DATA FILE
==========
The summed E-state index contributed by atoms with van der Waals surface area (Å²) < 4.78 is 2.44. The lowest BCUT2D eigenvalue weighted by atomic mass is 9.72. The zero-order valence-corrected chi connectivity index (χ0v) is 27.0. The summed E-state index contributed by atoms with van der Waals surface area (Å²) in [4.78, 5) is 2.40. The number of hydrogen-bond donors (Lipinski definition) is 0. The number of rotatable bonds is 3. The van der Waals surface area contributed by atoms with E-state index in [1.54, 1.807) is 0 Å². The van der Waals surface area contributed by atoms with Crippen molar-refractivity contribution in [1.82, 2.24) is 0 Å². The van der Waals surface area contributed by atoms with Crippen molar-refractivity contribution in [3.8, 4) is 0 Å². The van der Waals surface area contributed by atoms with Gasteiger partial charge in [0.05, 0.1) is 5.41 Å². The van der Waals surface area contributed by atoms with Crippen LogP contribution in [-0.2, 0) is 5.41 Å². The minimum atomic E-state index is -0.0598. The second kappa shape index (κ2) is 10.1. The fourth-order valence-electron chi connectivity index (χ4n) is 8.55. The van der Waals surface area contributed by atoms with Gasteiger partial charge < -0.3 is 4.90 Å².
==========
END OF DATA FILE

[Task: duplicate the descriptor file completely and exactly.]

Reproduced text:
The summed E-state index contributed by atoms with van der Waals surface area (Å²) < 4.78 is 2.44. The lowest BCUT2D eigenvalue weighted by atomic mass is 9.72. The zero-order valence-corrected chi connectivity index (χ0v) is 27.0. The summed E-state index contributed by atoms with van der Waals surface area (Å²) in [4.78, 5) is 2.40. The number of hydrogen-bond donors (Lipinski definition) is 0. The number of rotatable bonds is 3. The van der Waals surface area contributed by atoms with E-state index in [1.54, 1.807) is 0 Å². The van der Waals surface area contributed by atoms with Crippen molar-refractivity contribution in [1.82, 2.24) is 0 Å². The van der Waals surface area contributed by atoms with Crippen molar-refractivity contribution in [3.8, 4) is 0 Å². The van der Waals surface area contributed by atoms with Gasteiger partial charge in [0.05, 0.1) is 5.41 Å². The van der Waals surface area contributed by atoms with Crippen LogP contribution in [-0.2, 0) is 5.41 Å². The minimum atomic E-state index is -0.0598. The second kappa shape index (κ2) is 10.1. The fourth-order valence-electron chi connectivity index (χ4n) is 8.55. The van der Waals surface area contributed by atoms with Gasteiger partial charge < -0.3 is 4.90 Å².